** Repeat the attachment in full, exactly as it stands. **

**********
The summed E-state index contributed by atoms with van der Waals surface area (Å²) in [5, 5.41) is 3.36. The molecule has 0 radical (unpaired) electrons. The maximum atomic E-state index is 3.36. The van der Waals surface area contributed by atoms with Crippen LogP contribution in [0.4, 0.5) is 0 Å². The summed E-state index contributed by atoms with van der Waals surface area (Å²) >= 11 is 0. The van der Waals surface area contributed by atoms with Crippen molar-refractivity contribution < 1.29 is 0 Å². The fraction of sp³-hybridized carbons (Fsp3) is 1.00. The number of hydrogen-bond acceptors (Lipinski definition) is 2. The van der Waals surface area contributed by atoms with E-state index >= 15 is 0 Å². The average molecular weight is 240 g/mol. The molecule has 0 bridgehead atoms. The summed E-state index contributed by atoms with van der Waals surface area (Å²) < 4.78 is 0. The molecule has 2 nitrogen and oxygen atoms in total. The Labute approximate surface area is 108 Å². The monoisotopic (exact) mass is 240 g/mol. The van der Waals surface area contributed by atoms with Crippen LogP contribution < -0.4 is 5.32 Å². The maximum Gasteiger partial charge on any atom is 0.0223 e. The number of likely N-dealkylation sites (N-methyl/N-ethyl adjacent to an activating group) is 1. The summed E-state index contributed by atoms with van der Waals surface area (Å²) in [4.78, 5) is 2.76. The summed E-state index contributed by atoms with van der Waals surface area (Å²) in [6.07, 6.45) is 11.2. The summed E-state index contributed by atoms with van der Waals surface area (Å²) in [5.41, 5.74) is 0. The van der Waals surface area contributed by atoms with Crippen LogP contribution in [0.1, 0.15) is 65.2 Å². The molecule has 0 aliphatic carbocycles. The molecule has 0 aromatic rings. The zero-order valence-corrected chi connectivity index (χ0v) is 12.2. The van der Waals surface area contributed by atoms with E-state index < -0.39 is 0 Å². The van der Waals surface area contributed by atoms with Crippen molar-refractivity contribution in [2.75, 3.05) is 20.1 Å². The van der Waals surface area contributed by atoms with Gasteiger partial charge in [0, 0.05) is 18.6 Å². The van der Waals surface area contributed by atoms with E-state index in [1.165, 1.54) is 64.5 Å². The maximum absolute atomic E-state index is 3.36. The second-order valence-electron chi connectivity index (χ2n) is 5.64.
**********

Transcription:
The summed E-state index contributed by atoms with van der Waals surface area (Å²) in [5, 5.41) is 3.36. The molecule has 0 radical (unpaired) electrons. The maximum atomic E-state index is 3.36. The van der Waals surface area contributed by atoms with Crippen LogP contribution in [0.4, 0.5) is 0 Å². The summed E-state index contributed by atoms with van der Waals surface area (Å²) >= 11 is 0. The van der Waals surface area contributed by atoms with Crippen molar-refractivity contribution < 1.29 is 0 Å². The fraction of sp³-hybridized carbons (Fsp3) is 1.00. The number of hydrogen-bond acceptors (Lipinski definition) is 2. The van der Waals surface area contributed by atoms with E-state index >= 15 is 0 Å². The average molecular weight is 240 g/mol. The molecule has 0 bridgehead atoms. The summed E-state index contributed by atoms with van der Waals surface area (Å²) < 4.78 is 0. The molecule has 2 nitrogen and oxygen atoms in total. The Labute approximate surface area is 108 Å². The monoisotopic (exact) mass is 240 g/mol. The van der Waals surface area contributed by atoms with Crippen LogP contribution < -0.4 is 5.32 Å². The maximum Gasteiger partial charge on any atom is 0.0223 e. The number of likely N-dealkylation sites (N-methyl/N-ethyl adjacent to an activating group) is 1. The summed E-state index contributed by atoms with van der Waals surface area (Å²) in [4.78, 5) is 2.76. The summed E-state index contributed by atoms with van der Waals surface area (Å²) in [6.07, 6.45) is 11.2. The summed E-state index contributed by atoms with van der Waals surface area (Å²) in [5.41, 5.74) is 0. The van der Waals surface area contributed by atoms with Crippen LogP contribution in [0.1, 0.15) is 65.2 Å². The molecule has 0 aliphatic carbocycles. The molecule has 0 aromatic rings. The zero-order valence-corrected chi connectivity index (χ0v) is 12.2. The van der Waals surface area contributed by atoms with E-state index < -0.39 is 0 Å². The van der Waals surface area contributed by atoms with Crippen molar-refractivity contribution in [2.75, 3.05) is 20.1 Å². The van der Waals surface area contributed by atoms with Gasteiger partial charge in [0, 0.05) is 18.6 Å². The van der Waals surface area contributed by atoms with E-state index in [1.165, 1.54) is 64.5 Å². The maximum absolute atomic E-state index is 3.36. The second-order valence-electron chi connectivity index (χ2n) is 5.64.